But, for me, there is still nothing better than succeeding at the goal, to draw in ducks or call in a turkey or catch my limit of walleyes. There is joy in figuring out when and where fish or game will be, how they will respond, and outmatching their wariness. I want to finish the deal. I still want to accept as many ducks and pheasants from my dog’s mouth as I can get. I still want as much wild game on the table as is reasonable. I want the primal satisfaction of shooting and watching my target fall.

But I’ve also learned a lot from not shooting.

Once, many years ago, while deer hunting up in Cook County, my wife shot a nice buck on opening day. Our family was just the two of us then and we only needed to take one deer home for meat. So we agreed to only shoot a second deer if it was a really nice buck. The very next morning, a herd of deer came rushing into the area where my deer stand was located. It was the height of the rut, mating season, and two bucks had chased a doe to within a few feet of my elevated platform of poplar saplings.

The first buck buck was a smallish eight-pointer with a bleached-white rack. I haven't seen one like it since. The second buck had a slightly smaller rack but seemed to be the aggressor. Neither was a trophy, so I didn’t shoot.


Suddenly the two bucks started battling, not in the way we see on videos, racks perfectly entwined, but more batting their heads together and missing each other's antlers half the time. They even rose up on their back legs at times, making all manner of noises I’d never heard deer make before. Eventually one of the bucks moved a few steps away. And that was all space the white-antlered buck needed. He turned, jumped on the doe (which had been watching the battle) and proceeded to propagate his species.

I had never seen deer fighting or mating in the wild before. And here it was happening, in "Mutual of Omaha’s Wild Kingdom” close-up color, unfolding right before my eyes, 50 feet away. Had I shot one of the bucks when I first had the chance, as I had always done before, I would have missed one of the most spectacular outdoors stories I’ve witnessed.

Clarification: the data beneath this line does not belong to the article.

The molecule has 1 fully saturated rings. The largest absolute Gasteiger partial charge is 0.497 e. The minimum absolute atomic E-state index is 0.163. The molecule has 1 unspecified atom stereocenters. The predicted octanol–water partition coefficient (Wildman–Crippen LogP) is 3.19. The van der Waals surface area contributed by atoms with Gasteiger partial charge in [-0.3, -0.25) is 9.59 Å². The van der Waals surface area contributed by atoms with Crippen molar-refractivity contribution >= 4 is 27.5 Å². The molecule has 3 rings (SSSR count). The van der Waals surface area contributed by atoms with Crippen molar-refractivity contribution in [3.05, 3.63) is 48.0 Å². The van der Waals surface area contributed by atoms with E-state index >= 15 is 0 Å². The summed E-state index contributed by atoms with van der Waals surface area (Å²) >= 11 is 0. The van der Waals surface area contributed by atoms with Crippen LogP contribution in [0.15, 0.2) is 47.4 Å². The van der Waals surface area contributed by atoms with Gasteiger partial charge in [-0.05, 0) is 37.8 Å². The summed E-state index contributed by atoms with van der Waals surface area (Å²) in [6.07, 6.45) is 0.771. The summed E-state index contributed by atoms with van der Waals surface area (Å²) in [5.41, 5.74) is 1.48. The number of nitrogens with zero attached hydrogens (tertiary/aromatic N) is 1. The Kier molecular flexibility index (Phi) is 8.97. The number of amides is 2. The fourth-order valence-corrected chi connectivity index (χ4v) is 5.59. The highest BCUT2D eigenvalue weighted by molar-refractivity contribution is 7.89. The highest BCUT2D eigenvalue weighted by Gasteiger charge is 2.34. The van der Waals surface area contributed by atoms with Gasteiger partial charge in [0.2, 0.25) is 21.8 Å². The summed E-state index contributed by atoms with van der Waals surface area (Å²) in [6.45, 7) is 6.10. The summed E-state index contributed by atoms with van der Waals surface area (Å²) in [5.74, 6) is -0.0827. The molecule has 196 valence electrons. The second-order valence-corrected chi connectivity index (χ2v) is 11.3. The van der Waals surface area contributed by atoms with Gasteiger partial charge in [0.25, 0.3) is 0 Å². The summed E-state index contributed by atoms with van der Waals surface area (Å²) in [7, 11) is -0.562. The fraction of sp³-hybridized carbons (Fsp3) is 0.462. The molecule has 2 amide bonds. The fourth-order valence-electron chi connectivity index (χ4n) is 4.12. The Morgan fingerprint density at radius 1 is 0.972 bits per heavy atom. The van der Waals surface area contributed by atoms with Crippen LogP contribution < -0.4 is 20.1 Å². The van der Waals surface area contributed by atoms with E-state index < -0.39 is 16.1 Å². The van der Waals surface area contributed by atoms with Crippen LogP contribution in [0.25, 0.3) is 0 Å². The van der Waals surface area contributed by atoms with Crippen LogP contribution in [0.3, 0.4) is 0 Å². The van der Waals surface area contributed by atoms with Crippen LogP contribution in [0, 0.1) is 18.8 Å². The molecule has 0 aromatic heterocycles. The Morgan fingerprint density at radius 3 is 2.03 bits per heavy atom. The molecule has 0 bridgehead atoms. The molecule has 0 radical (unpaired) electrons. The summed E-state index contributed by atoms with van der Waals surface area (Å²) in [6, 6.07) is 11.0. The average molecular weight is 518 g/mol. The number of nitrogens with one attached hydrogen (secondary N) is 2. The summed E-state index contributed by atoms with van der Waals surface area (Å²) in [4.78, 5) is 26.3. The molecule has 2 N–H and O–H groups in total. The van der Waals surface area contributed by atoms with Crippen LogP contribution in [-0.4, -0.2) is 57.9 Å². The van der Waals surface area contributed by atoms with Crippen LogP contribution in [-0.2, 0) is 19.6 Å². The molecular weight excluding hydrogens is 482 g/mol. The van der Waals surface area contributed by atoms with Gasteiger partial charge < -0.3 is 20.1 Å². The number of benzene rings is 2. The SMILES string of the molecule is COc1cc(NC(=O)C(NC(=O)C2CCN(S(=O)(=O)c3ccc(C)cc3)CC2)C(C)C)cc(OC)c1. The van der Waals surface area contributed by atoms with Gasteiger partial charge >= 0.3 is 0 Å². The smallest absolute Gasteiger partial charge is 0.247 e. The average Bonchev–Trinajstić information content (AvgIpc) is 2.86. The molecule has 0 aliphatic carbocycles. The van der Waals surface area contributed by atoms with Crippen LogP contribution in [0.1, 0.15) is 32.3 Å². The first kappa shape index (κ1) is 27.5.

wild turkey hen
A wild turkey hen, smaller, usually lighter-colored then males with no beard, a gray head and no spurs on her legs.
Contributed / National Wild Turkey Federation

Back on this latest turkey trip, on the last morning, I called-in a hen and then watched her feed, preen and chat with my decoys for an hour, amazed at how close she would get to me — just 15 feet or so at times — and not be alarmed. She was teaching me how to be a better caller and how to remain motionless. I would have never had this experience if I had shot one of the jakes on the first day.

So my turkey hunting buddy and I drove home empty handed last Sunday, two hunters who had driven four hours with the express intent of shooting wild turkeys. At first I was a little down that I hadn’t bagged a bird. Eventually, though, I came to terms with my decision. And when I’m re-telling the scenario, as turkey hunters always do, I pause after telling how the four jakes walked up, less than 20 yards away.

“Well, what happened?" the listeners invariably ask.

I didn’t shoot.